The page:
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What is a 529?

One of the best tools available to help you give the gift of a college education is a 529 college savings plan.
529 plans were established to help parents and grandparents save money for post-secondary or higher education that can be used at schools across the country.

With the many attractive features and benefits they offer, 529 plans have become one of the most popular ways to save for college. A 529 plan lets you take advantage of tax-advantaged investing, control, and flexibility.

  • Tax-advantaged investing
    • Tax-deferred investment growth
    • Tax-free (federal and state) withdrawals for qualified expenses* 
    • Gift- and estate-tax benefits
  • Control
    • You determine how assets are used
  • Flexibility
    • Use at a wide range of eligible institutions anywhere in the country
    • Use for qualified expenses including tuition, some fees, books, and certain room and board costs

And most importantly... you'll have the peace of mind that you are saving to help the child in your life have a more successful, brighter future.

Make your money work harder

As you can see in the chart below, the difference between tax-free growth and taxable growth can be significant.
If an investor opened a 529 account with an initial investment of $2,500 and contributed $100 every month for 18 years, there could be over $6,300 more for a qualified withdrawal than the same investment in a taxable account.*

 

 

 

 

 

 

 



 

Assumptions: $2,500 initial investment with subsequent monthly investments of $100 for a period of 18 years; annual rate of return on investment of 5% and no funds withdrawn during the time period specified; and taxpayer is in the 30% federal income tax bracket for all options at the time of contributions and distribution. This hypothetical is for illustrative purposes only. It does not reflect an actual investment in any particular 529 plan or any taxes payable upon distribution.

Financial aid

529 plan assets are counted at different rates for the Expected Family Contribution (EFC) in the FAFSA formula.

  • If the student is a dependent, a 529 plan account is considered as the parent's asset (if the account owner is the parent or the dependent student). As a result, it will generally be counted at a rate of only 3-6% of its value for the EFC.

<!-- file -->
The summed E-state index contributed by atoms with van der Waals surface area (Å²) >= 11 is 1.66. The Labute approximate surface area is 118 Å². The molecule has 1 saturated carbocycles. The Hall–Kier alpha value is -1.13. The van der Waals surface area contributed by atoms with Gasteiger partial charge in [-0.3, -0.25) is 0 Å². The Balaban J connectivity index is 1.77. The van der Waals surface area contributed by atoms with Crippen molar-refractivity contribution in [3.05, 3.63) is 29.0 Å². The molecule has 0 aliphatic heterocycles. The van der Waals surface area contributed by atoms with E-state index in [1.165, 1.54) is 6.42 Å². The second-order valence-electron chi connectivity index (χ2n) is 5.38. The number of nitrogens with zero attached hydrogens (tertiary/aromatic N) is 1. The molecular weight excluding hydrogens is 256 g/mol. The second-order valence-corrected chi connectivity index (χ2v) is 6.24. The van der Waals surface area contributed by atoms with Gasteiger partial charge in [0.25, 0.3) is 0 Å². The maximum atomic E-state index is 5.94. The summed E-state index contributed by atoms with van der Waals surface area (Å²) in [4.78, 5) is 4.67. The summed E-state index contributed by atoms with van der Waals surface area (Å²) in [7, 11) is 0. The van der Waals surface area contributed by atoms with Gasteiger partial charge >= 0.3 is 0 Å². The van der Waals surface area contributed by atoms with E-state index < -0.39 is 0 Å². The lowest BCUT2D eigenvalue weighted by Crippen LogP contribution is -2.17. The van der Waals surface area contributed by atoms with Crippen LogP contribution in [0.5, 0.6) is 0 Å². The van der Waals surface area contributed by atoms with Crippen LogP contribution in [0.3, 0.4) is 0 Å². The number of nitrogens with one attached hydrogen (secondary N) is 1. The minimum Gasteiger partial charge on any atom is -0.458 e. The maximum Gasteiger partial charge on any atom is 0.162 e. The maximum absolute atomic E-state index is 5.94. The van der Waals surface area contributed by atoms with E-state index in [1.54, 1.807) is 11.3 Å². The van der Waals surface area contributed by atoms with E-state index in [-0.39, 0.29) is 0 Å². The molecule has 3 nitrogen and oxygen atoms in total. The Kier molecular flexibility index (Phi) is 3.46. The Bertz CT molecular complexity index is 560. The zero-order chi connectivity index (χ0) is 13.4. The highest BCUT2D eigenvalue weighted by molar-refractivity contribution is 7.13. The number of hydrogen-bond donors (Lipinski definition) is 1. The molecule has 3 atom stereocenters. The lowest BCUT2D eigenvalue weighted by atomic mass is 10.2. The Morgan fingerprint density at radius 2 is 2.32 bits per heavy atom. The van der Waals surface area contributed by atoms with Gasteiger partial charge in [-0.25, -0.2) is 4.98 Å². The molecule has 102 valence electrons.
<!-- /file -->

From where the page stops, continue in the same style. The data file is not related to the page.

• If the student is not a dependent and is the account owner, the 529 plan account is considered as the student's asset and is generally factored into the EFC at the higher rate of 20%.
  • In other cases, the account does not count as an asset for federal financial aid purposes. (However, a student may have to report distributions received from the account as income for these purposes.)
    Financial aid programs offered by educational institutions and other non-federal sources may have their own guidelines for the treatment of 529 plan accounts. For more information about financial aid eligibility, you should consult with a financial aid professional and/or the state or educational institution offering a particular financial aid program.**

* Earnings on non-qualified withdrawals are subject to federal income tax and may be subject to a 10% federal penalty tax, as well as state and local income taxes. The availability of tax or other benefits may be contingent on meeting other requirements.

** Federal and non-federal financial aid program treatments of assets in a 529 plan are subject to change at any time. You should check and periodically monitor the applicable laws and other official guidance, as well as particular program and institutional rules and requirements to determine the impact of 529 plan assets on eligibility under particular financial aid programs.

© 2014 Indiana Education Savings Authority and Upromise Investments, Inc., Member FINRA. All Rights Reserved.